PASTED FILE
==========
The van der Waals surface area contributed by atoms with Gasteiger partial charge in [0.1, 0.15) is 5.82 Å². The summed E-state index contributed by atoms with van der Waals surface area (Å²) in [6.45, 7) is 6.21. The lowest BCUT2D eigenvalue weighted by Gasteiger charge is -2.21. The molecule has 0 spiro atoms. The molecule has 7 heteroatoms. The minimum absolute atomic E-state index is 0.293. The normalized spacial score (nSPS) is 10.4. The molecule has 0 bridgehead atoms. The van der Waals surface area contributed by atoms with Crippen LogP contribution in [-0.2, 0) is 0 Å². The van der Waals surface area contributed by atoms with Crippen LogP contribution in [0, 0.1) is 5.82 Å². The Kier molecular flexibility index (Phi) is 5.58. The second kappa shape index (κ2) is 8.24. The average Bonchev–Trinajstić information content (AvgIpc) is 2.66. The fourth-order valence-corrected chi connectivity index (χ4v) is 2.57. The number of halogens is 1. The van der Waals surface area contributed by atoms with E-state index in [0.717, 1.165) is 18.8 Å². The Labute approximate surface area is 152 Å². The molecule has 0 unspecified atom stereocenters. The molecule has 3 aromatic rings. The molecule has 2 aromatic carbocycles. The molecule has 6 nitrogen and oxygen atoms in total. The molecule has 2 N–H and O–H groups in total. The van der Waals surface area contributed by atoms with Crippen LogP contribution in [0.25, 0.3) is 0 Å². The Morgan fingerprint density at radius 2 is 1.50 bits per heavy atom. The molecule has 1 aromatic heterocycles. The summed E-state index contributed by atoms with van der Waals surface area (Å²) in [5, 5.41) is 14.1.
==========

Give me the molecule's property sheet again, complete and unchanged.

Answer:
The van der Waals surface area contributed by atoms with Gasteiger partial charge in [0.1, 0.15) is 5.82 Å². The summed E-state index contributed by atoms with van der Waals surface area (Å²) in [6.45, 7) is 6.21. The lowest BCUT2D eigenvalue weighted by Gasteiger charge is -2.21. The molecule has 0 spiro atoms. The molecule has 7 heteroatoms. The minimum absolute atomic E-state index is 0.293. The normalized spacial score (nSPS) is 10.4. The molecule has 0 bridgehead atoms. The van der Waals surface area contributed by atoms with Crippen LogP contribution in [-0.2, 0) is 0 Å². The van der Waals surface area contributed by atoms with Crippen LogP contribution in [0, 0.1) is 5.82 Å². The Kier molecular flexibility index (Phi) is 5.58. The second kappa shape index (κ2) is 8.24. The average Bonchev–Trinajstić information content (AvgIpc) is 2.66. The fourth-order valence-corrected chi connectivity index (χ4v) is 2.57. The number of halogens is 1. The van der Waals surface area contributed by atoms with E-state index in [0.717, 1.165) is 18.8 Å². The Labute approximate surface area is 152 Å². The molecule has 0 unspecified atom stereocenters. The molecule has 3 aromatic rings. The molecule has 2 aromatic carbocycles. The molecule has 6 nitrogen and oxygen atoms in total. The molecule has 2 N–H and O–H groups in total. The van der Waals surface area contributed by atoms with Crippen LogP contribution in [0.25, 0.3) is 0 Å². The Morgan fingerprint density at radius 2 is 1.50 bits per heavy atom. The molecule has 1 aromatic heterocycles. The summed E-state index contributed by atoms with van der Waals surface area (Å²) in [5, 5.41) is 14.1.